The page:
I’ve been complaining for years about the quality of journalism. Paper, television and radio news, lack a quality of depth, a quality that I think is necessary for understanding our world as opposed to being confused by the news of it. Yes. I do realize that I should be making this quality journalism myself if I’ve got such a problem with it. I understand that. But do you understand how hard it is to do the type of work I’ve got in mind? I’m talking journalism that illuminates. Journalism that goes to the root of a problem, finds connections with other problems. A journalism that digs to understand the complexity of our problems and then explores possible complex solutions. This isn’t pyramid style journalism. This isn’t segmented journalism. This is journalism with a memory, an open archive, and collaborative practices. This is the exact opposite of corporate journalism as it’s practised today. And this is why, if we want a better press, we need a revolution. RIP! A remix manifesto is the kind of journalism we need.

The conclusion
We need the RIP! kind of journalism because it’s open and freely exploring, and is given to us as a starting point where we can begin our exploration. It’s a practice of journalism that allows us to take the weak stories, closed stories, and add depth, find connections and explore solutions. Who is working on this problem and what are they doing that we can do? What are our alternatives?

Not knowing when to stop…
Here’s an example of good journalism. This is Robert Scales on Vancouver’s housing crisis. Something like this could be the start of a movement to understand the root of the problem. Speaking of housing, There’s a march this April 4. Details to come.

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Ending the War on Sharing

February 17, 2009

Richard Stallman spoke on the issue of community and copyright law. After Kate Milberry asked if the practice of software development and sharing he’d been talking about can be applied in the wider world. Stallman replied that his whole talk has been about that very question. Stallman refused to make the links between his issue and larger liberatory movements. He is pushing one issue. There are other issues, but he will leave those to the interested parties.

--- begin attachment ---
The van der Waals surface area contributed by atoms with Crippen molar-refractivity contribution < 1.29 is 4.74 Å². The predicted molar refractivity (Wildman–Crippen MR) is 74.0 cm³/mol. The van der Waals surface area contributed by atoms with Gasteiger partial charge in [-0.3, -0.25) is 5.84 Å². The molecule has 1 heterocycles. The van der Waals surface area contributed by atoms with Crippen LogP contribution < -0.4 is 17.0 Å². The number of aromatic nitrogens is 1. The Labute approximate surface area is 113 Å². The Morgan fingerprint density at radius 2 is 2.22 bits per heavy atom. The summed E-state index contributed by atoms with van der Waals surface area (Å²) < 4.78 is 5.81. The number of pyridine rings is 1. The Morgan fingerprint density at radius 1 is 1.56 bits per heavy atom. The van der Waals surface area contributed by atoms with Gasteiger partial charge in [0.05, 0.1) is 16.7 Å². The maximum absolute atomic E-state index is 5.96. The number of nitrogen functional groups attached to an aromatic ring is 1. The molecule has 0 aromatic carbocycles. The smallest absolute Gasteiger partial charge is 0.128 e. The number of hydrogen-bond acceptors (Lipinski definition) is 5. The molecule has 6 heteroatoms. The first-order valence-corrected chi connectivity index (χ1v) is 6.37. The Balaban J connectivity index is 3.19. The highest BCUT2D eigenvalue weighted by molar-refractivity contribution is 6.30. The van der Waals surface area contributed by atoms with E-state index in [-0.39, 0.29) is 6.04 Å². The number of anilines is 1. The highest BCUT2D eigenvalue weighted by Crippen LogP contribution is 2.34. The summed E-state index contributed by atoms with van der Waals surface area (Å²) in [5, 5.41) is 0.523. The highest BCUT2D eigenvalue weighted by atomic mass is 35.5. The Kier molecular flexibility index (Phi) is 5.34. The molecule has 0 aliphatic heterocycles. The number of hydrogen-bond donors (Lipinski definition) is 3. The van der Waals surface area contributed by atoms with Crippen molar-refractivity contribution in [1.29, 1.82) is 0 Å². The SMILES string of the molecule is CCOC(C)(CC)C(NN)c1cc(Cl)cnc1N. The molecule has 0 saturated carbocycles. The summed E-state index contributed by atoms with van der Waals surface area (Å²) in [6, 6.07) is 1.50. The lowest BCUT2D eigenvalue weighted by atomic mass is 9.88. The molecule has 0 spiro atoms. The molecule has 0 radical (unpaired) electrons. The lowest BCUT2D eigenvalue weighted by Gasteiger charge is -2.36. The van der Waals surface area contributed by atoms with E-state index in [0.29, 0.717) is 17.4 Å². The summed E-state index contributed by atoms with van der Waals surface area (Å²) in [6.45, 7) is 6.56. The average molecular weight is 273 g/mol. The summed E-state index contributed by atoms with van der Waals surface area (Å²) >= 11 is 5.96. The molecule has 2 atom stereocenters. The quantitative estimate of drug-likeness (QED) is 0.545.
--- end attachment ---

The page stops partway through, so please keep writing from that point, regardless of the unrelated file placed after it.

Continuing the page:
Some ideas Stallman dropped – Don’t use their terms. Once you take on the terms of the status quo you reproduce dominant meaning. The terms themselves contain meaning that limits our freedoms. We need to develop a language of freedom. The concept of an alternative language.

Fighting the war on sharing. Sharing is anti-capitalist. Sharing is socialist. Sharing removes the price fetish of capitalist imaginary.

Vancouver, BC

(Here’s a liveblog of one of Stallman’s talks in Vancouver: humminbird604)

Another software related presentation: Jim Andrews spoke in the New Media Building. The talk is well blogged here. After hearing Stallman, Andrews was a disappointment. (Here’s my cut and pasted review of the presentation, originally from gmail chat)

me: The presentation wasn’t that interesting, in and of itself, but there were a number of moments when the philosophical deficiencies in the room became the interest.
social foundation of intelligence.

me: the fear of AI
is the fear of an asocial intelligence
the development of a psychopath
Capitalism does a very similar thing, when people say “makes sense”
what they mean sometimes is “it makes financial sense”
which is a bit asocial and as a result psychopathic
me: I asked the guy if the software he was developing was open source
he said it wasn’t for financial reasons
he wanted to be the only one… but if you’d have seen how derivative his software was…
I didn’t push it for fear of confrontation, telling an artist his work is derivative…
them’s fighting words